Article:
The Prez of Jazz Night

Getting into the groove
on Sunday evenings

By Billy Eye

It’s too exciting for words … so they had to set it to music!
movie trailer for Blues in the Night (1941)

I’ve been carping for a decade that this town needs a groovy, early-evening Sunday hangout. Jazz Night at Cafe Europa fits the bill perfectly, especially now that the weather is turning milder and the patio is open. (Let’s hope. I’m writing this in February.) This swinging soiree from 6–9 p.m. is presided over by Prez, spinmeister supreme who also hosts a Wednesday night jam at Flat Iron, broadcast live over WUAG.

As someone who frequented the 1980s and early ’90s Los Angeles underground dance clubs, mid-’90s’ Club Babylon raves here, and, in the early 2000s, footloosing in massive discotheques across London’s underbelly, I’ve had the privilege of grinding behind grooves laid down by the top DJs in the world. <name drop> Keoki, Paul van Dyk, Sasha & John Digweed, plus PeteTong, Fatboy Slim and Paul Oakenfold.

Having been present for a number of Prez’s performances in a dimly lit Greensboro nightclub over the last year or so, I’d rank him with the best on that list, possessing a prodigious talent for transforming the most quotidian room into bouncy blissfulness, drawing on an all-too-rare musical intelligence unleashing a barrage of mind-blowing beats veering wildly but seamlessly from one genre to the next.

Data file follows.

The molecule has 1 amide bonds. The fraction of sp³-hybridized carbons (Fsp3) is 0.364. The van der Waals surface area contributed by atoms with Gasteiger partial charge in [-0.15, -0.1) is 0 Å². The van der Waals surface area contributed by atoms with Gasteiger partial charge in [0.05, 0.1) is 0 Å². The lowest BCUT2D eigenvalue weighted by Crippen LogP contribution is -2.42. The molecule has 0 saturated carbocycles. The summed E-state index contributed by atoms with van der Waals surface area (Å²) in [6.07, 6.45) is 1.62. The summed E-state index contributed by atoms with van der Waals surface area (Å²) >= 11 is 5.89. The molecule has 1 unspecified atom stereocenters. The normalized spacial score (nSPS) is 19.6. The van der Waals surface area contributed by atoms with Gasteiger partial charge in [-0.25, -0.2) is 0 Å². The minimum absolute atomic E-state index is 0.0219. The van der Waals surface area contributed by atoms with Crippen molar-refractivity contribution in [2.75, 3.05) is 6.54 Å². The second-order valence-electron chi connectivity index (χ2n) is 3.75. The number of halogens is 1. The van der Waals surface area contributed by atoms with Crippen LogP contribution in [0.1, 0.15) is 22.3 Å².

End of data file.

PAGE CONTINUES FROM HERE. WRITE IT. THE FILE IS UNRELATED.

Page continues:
“I could be at a bar, for example, and everybody’s got their back to me,” Prez tells me. “But something they hear they register with, either their head nods, their foot taps, fingers clicking, and you know that, ‘Oh, wow. They recognize what they’re listening to.’”

For Sunday Jazz at Cafe Europa, Prez spins a mellower tone, with a softer but no less sharpened edge. It is anchored in part by modern jazz-inspired pioneers like DJ Can and Amerigo Gazaway, echoing with the vocals of Aretha Franklin, The Chi-lites, Nina Simone and other seminal 20th-century soul sensations. Who is this guy?

“My parents were into music and they’re from the South,” Prez says. “So, there were cross-cultural dynamics for me, like them growing up in a Southern culture, then my father joining the military, traveling around the world while raising kids along the way. Then I came to UNCG as a freshman, where I honed my skills.”

Residing in various countries, like Germany and Thailand, as a child before settling in Massachusetts had to have influenced his musical preferences. “I think it gave me a taste of what the culture of a certain environment sounded like,” Prez says. “Finding different dynamics in soul music but with kind of an African flavor or a Polynesian flavor or Latin rhythms.”

This DJ paints with a broader brush than one would expect, which makes sense because jazz underpins so many contrasting styles. “You get a different flavor that’s not just classical jazz,” Prez says about his style. “It’s not just big band; you get a little hip-hop flavor, some soul, house, electronic and funk music that stems from jazz.”